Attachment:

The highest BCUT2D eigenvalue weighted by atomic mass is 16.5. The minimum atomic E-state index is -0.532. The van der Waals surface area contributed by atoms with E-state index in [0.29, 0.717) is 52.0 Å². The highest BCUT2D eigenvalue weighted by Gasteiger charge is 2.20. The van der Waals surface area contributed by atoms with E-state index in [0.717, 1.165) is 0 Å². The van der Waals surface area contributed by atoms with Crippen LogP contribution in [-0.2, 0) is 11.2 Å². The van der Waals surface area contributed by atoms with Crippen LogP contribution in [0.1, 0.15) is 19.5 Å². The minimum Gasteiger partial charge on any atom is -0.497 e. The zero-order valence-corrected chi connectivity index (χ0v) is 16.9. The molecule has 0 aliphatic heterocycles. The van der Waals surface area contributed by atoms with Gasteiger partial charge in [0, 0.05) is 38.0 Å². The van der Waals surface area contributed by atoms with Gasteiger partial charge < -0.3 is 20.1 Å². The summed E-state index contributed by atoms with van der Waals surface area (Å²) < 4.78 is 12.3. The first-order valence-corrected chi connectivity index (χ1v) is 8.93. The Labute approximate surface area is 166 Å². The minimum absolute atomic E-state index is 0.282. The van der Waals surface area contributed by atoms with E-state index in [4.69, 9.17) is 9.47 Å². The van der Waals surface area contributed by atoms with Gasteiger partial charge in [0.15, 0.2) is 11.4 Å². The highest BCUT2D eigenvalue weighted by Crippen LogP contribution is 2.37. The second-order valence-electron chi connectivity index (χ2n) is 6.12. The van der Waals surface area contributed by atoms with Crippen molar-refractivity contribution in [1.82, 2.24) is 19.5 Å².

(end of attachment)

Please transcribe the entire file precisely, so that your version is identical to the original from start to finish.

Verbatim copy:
The highest BCUT2D eigenvalue weighted by atomic mass is 16.5. The minimum atomic E-state index is -0.532. The van der Waals surface area contributed by atoms with E-state index in [0.29, 0.717) is 52.0 Å². The highest BCUT2D eigenvalue weighted by Gasteiger charge is 2.20. The van der Waals surface area contributed by atoms with E-state index in [0.717, 1.165) is 0 Å². The van der Waals surface area contributed by atoms with Crippen LogP contribution in [-0.2, 0) is 11.2 Å². The van der Waals surface area contributed by atoms with Crippen LogP contribution in [0.1, 0.15) is 19.5 Å². The minimum Gasteiger partial charge on any atom is -0.497 e. The zero-order valence-corrected chi connectivity index (χ0v) is 16.9. The molecule has 0 aliphatic heterocycles. The van der Waals surface area contributed by atoms with Gasteiger partial charge in [0, 0.05) is 38.0 Å². The van der Waals surface area contributed by atoms with Gasteiger partial charge < -0.3 is 20.1 Å². The summed E-state index contributed by atoms with van der Waals surface area (Å²) < 4.78 is 12.3. The first-order valence-corrected chi connectivity index (χ1v) is 8.93. The Labute approximate surface area is 166 Å². The minimum absolute atomic E-state index is 0.282. The van der Waals surface area contributed by atoms with E-state index in [4.69, 9.17) is 9.47 Å². The van der Waals surface area contributed by atoms with Gasteiger partial charge in [0.15, 0.2) is 11.4 Å². The highest BCUT2D eigenvalue weighted by Crippen LogP contribution is 2.37. The second-order valence-electron chi connectivity index (χ2n) is 6.12. The van der Waals surface area contributed by atoms with Crippen molar-refractivity contribution in [1.82, 2.24) is 19.5 Å².